Sunday, February 24, 2008
We were out at dinner the other evening celebrating Kullen's five years in our family.
As we are eating Karson says,"MacKenzie says that Chinese people are ugly and that I am Chinese."
"What did you say?"
"I told her that I was Korean, not Chinese," said Karson.
So how do you explain to a six year old that to this little white girl thinks that all Asians look alike no matter if they are Korean, Thai, Indonesian, Chinese or Vietnamese. That it will not matter to her that each Asian nation and people have their own rich culture of food, stories, dress, history and that are as individual and unique as each person at the school. How do you explain to a young child that he will forever be seen as a foreigner in the land of opportunity and that when people ask where he is from they aren't asking if he is from Cleveland? How do you explain that soon he will be getting questions about where his "real" parents are and that for some reason perfect strangers will always question our family relationship with the "are they related line", planting seeds of doubt about our family in his young mind? How do I explain to him that what I learned was learned based on white privilege and that he will get all that entails when he is with me but that it will disappear when he is not? How to I explain to him that when he is older and driving to keep his hands visible at all times if he is pulled over and not to make any sudden moves? How do I explain to him that people will make assumptions about him like he loves fish and is good at math based on his skin color alone? How do I explain to him that certain words like "chink" are meant to hurt him and "keep him in his place"? Will he believe it when I tell him people like that are the ones with the problem or will he internalize it and grow up not liking himself? And why is it at this date and time these are STILL things that have to be explained to a young boy whose mind has yet to be polluted by others...until the other day.
Wednesday, February 20, 2008
What is it about Americans? Why does there seem to be this national obsession for constant change and wanting more? What ever happened to being happy with what you have? Finding contentment in what is instead of what isn't?
Over the years I have been guilty of the ME syndrome and have known many others who have fallen victim to its hold. So we work harder, get more degrees, and new toys in a false attempt to make ourselves feel better. But all of this comes with a price which is fine if you are single for you are paying the price alone. But what about when you have children?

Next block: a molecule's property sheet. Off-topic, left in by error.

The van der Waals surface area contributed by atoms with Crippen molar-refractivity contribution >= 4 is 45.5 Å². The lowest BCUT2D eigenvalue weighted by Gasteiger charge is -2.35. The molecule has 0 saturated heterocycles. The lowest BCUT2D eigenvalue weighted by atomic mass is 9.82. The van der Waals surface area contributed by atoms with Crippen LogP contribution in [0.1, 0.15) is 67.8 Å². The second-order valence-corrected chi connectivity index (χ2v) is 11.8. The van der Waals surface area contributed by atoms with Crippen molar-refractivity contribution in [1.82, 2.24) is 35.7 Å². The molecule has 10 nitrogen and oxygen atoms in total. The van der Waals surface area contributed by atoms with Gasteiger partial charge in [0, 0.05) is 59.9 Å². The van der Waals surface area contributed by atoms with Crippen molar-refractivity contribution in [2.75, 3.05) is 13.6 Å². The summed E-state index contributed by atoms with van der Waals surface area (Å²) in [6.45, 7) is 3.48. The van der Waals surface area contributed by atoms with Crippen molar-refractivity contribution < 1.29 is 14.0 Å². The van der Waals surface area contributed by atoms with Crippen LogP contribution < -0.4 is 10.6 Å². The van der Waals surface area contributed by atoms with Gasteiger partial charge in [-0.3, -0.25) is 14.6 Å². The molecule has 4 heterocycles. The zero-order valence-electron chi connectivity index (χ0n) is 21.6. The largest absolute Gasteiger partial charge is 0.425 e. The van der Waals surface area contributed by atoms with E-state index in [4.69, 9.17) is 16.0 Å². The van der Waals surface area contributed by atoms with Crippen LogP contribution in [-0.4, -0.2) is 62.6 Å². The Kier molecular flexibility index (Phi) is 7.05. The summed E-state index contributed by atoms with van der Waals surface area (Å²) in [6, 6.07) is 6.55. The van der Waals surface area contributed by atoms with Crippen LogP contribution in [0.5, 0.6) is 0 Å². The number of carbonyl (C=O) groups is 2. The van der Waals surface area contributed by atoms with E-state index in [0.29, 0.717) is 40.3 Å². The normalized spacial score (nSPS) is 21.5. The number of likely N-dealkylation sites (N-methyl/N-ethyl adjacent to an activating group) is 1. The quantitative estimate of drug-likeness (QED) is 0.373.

Interestingly, it seems to me that Americans seem to convientely forget the fact that after you have children it isn't about ME anymore, it is about THEM. That sometimes you have to put dreams on the shelf for a little while, that work/relationships/recreation won't always be what we imagined and that personal sacrifice is called for when you become parents. Face it, you no longer can expect a perfect life or to get your way all the time. That kind of attitude is fine when you are single but has no place when you are married with children.
Unfortunately the ME in all of us tends to forget that there will always be a better job with better pay, a more understanding/sexy/loving person, and one more mountain left to climb but at what price? Our children didn't ask us to improve ME they only ask for us to create love and stability for THEM by letting go of the ME WANT syndrome.
Now don't get me wrong, I am not talking about situations where there is abuse in a relationship or where a single mother wants to go from working at McDonalds to becoming a nurse. What I am talking about are all the parents who have the "American Dream" but still keep searching for something better on the backs of their kids. It isn't about, "What can I do for you?" Instead it has become "I'm dissatisfied/I need something more/Life isn't exciting enough/ and Where did the real ME go?" When will people just realize that when you become a parent you give up ME for something better and more important. And that is US. The US that was created the minute you signed up for parenthood.
That is why I am encouraging my kids to delay parenthood until they have gone to college or obtained the material things they want from life. Until they have explored the peaks and valleys that are what we call LIFE and truly understand that there are ebbs and flows throughout our lifetime but that we don't just add more things or leave everything behind when those difficult times hit. The phrase 'Seek And Ye Shall Find' should be the motto of the young hip and single. Not the slogan of the parent.
Tuesday, February 19, 2008
It has occurred to me that people put their time and effort into those people/ things that they treasure and those people/things that bring meaning to their lives. Where have you been putting your time and what message is it sending to those around you?